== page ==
Muslim Matrimonials and More

Wedding Customs Around the Muslim World


Click on any thumbnail to see a full-sized photo. See the bottom of the page for a description of Moroccan henna traditions.

A Moroccan woman in her wedding costume
A Moroccan woman in her wedding costume

Mixing the henna
Mixing the henna.

Applying the henna
Applying henna to the bride's hand

Hurring to the wedding
Hurrying to the wedding with gifts.

Men at Berber wedding
Men signing forms at a Berber wedding

The bride and the groom
The bride and the groom.

 Berber men with a bride
Berber men with a bride

 Actress playing a Moroccan bride
Actress playing a Moroccan bride

 Sweets for a Berber wedding
Sweets for a Berber wedding.

 Young Berber bride-to-be
A young Berber bride-to-be.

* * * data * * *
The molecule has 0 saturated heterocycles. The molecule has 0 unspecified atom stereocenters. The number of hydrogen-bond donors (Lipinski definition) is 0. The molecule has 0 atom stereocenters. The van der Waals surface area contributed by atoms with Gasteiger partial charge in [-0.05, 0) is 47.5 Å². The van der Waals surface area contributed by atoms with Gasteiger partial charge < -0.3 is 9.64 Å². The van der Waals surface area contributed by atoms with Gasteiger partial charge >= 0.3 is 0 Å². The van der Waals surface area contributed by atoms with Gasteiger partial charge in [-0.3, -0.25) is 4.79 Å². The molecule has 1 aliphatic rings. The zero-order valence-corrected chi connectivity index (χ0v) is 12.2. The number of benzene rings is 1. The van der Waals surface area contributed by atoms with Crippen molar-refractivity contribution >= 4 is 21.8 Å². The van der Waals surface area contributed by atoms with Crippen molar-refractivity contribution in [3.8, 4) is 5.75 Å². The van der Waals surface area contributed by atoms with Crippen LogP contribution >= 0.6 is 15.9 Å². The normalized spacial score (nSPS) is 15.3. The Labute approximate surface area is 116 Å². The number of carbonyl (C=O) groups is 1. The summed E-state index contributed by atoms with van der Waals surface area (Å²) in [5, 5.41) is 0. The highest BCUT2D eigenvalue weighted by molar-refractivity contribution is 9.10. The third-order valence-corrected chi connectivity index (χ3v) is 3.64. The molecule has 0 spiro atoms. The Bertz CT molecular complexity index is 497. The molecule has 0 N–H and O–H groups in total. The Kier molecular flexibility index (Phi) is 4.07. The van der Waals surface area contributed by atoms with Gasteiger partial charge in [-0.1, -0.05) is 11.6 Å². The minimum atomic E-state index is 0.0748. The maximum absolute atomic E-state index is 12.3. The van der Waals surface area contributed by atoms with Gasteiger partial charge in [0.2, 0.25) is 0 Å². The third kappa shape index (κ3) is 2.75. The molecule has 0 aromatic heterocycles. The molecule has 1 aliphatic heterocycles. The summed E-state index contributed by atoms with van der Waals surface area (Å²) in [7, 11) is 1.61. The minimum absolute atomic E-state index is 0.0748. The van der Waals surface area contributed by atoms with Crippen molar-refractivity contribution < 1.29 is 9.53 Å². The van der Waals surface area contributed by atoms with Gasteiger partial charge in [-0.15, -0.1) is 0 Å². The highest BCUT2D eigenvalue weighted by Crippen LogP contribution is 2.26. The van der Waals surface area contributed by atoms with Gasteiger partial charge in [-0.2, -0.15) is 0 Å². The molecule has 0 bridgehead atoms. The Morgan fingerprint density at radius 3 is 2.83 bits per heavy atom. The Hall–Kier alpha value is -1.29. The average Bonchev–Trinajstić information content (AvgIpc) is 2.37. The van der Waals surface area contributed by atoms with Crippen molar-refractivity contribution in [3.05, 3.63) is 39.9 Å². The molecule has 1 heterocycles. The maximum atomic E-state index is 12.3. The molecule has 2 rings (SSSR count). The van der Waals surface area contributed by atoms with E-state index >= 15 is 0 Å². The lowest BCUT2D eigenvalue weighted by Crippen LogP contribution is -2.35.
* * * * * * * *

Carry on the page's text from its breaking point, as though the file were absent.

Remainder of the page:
Moroccan bride with headdress
Moroccan bride in an elaborate headdress

In some parts of Morocco, tradition requires that five days before the wedding, the bride has a ceremonial bath, then is painted with henna swirls on hands and feet, an adorned with makeup and jewels by other women. For centuries, elaborate henna has been applied to Moroccan brides. The night before the wedding, the bride and other women gather together for the henna ritual. The bride receives the most elaborate designs, while the other women are often patterned with lesser designs, covering only small portions of the body. Within the bride's henna design is often found the name of the groom. Further, a bride is not expected to perform any housework until her henna has faded. The wedding henna ritual has a deeper purpose than mere aesthetic beauty. During the evening of the "henna party," the older, married women share the secrets of marriage with the bride-to-be. Moroccan women continue the tradition to this day. However, there are some women in Morocco who refuse to wear henna in an effort to move in a more "modern" direction. This is not to say that women with henna are not "modern," but rather demonstrating the various views of henna within the Moroccan context.

Before becoming guardian of her hearth, the Moroccan bride circles her marriage home three times.

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